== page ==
As a sporty person, eating well and eating healthily is really important to me. Unfortunately I have a limited budget which means I have to be really careful as I do my weekly shop. Having walked around the aisles of the major UK supermarket chains, they all have one thing in common: they all constantly advertise discounts, complex deals, and continually change their prices. I can’t keep up.
Clearly this approach has worked for many of our largest and most profitable supermarkets for some time. However I do feel more and more customers – like me – are starting to get suspicious when they see “buy 2 and get 3” or “any 2 for £6” in front of them. Public cynicism over the questionable value of these offers is now being reflected in the mainstream media. As brilliantly pointed by my colleague Julie Hindmarch, the recent success of German retailer Aldi is not all about cheap prices, and in my view their approach to transparent product pricing is key to this. This approach can really work.
There’s a great example of this successful alternative commercial model back in Spain, that of Mercadona. What started as local grocer has now turned into the undisputed market leader, with sales even higher than the powerful Inditex Group, owner of a range of well-known brands including Zara.
In a market dominated by French retail giants offering a myriad of arcane deals, Mercadona made price transparency and stability one of their key USPs. You will find no more than 2 or 3 discounted items at Mercadona stores. However you will be able to know the price of a dozen free range eggs without being a rocket scientist. What’s more, you will notice every single price increase – these do happen of course – because there’s no intention to hide it. Contrary to the rest of the competition, loyalty cards have no place within their stores, nor do they form part of their strategy.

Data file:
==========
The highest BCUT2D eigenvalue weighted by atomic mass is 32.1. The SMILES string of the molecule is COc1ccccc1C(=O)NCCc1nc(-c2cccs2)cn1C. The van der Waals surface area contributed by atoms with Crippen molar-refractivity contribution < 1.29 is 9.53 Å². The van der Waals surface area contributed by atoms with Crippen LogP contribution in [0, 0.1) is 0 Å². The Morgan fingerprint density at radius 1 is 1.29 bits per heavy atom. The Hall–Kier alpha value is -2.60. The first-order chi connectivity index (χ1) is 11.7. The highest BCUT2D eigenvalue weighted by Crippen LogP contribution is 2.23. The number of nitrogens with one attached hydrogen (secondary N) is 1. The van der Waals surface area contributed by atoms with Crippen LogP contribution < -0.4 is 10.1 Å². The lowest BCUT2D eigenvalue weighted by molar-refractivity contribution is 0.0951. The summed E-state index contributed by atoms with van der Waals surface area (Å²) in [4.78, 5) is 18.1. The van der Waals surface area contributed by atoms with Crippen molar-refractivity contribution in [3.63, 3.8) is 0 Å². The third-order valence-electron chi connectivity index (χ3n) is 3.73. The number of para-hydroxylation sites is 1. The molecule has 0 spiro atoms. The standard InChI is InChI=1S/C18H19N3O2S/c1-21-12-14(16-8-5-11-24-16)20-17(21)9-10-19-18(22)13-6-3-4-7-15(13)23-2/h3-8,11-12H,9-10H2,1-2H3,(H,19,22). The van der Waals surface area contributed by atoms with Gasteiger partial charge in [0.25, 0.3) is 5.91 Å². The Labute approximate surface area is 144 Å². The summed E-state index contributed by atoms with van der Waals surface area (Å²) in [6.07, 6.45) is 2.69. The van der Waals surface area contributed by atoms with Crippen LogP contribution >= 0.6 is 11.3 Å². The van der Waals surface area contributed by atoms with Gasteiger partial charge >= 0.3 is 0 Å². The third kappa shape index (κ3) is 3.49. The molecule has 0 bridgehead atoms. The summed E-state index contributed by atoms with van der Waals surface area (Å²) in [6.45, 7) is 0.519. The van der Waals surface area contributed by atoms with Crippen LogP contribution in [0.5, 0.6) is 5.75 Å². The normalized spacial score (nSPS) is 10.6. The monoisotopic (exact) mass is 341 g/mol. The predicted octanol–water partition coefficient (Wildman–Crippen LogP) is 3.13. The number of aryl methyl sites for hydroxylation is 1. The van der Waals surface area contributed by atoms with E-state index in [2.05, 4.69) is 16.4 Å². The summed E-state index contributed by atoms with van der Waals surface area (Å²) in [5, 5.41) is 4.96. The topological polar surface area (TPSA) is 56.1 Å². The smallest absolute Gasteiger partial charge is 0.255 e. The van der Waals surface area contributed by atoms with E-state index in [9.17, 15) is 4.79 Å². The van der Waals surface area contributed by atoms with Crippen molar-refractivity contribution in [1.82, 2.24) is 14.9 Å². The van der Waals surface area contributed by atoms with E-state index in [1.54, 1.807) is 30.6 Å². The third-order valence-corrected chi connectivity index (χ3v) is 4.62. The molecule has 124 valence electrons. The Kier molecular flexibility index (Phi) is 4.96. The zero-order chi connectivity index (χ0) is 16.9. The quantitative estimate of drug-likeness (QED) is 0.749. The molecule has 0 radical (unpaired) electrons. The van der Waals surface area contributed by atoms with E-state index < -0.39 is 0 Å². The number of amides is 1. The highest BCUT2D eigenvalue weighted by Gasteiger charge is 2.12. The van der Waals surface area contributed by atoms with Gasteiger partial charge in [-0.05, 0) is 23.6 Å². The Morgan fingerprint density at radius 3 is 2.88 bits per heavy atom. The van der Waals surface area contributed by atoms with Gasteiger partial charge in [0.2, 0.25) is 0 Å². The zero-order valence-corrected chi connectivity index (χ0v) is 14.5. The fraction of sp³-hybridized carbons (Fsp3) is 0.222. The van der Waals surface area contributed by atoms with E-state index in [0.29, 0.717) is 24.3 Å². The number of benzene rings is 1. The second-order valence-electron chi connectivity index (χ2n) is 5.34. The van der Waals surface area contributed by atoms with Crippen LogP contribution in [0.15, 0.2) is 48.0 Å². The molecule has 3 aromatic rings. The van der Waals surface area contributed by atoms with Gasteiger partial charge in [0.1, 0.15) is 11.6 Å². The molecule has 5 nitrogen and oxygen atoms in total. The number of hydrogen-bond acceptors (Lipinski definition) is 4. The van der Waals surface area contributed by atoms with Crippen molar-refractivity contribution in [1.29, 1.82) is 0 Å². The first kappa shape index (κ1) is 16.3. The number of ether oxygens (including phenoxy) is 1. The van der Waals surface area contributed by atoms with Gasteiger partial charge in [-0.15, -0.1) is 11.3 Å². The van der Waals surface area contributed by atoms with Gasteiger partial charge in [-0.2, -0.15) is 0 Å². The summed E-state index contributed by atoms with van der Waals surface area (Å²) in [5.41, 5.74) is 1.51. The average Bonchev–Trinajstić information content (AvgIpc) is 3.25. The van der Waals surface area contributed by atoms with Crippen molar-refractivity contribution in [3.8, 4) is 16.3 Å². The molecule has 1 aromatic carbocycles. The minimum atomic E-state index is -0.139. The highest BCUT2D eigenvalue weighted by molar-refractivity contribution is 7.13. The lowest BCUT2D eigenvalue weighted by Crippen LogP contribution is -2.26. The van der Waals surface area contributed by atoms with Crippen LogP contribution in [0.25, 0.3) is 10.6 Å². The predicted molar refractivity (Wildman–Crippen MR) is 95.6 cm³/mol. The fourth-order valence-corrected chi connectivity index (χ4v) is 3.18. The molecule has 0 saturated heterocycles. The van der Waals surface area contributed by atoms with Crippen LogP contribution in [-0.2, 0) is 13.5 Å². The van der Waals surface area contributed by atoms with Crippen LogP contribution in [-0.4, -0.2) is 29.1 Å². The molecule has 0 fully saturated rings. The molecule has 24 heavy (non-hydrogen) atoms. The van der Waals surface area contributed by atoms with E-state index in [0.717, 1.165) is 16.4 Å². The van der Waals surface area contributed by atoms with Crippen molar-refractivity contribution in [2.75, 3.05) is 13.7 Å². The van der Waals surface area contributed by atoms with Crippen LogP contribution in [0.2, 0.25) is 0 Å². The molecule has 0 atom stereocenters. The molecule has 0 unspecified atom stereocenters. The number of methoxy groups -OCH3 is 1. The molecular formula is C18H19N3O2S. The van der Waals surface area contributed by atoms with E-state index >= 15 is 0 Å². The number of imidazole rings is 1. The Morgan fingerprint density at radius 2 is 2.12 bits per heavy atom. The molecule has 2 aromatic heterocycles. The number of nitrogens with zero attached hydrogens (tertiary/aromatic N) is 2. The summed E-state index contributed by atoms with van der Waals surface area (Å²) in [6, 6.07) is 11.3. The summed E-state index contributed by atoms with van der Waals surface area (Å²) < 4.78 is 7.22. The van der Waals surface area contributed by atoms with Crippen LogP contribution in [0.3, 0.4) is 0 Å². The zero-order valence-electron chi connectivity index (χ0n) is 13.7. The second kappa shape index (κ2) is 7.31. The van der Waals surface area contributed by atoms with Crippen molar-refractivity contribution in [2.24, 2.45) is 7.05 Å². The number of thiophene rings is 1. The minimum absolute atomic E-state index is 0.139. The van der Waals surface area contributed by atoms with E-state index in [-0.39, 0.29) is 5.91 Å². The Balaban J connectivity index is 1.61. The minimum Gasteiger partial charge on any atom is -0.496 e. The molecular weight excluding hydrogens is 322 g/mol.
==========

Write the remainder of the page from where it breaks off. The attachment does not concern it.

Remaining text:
In the words of Harvard Business School professor Zeynep Ton, “Mercadona does more for their customers by doing less“. It’s been a highly successful approach in Spain, but it will be interesting to see if it’s as successful in other markets. I notice they have announced plans expand to Portugal and Italy during 2014.
Returning to Britain, I´m hoping the trend started by Aldi and the like extends to the other supermarkets. There’s a legion of loyal customers who don’t want complex fancy deals, we just want honest, transparent value. When we get it I’ll be found at the front of the queue.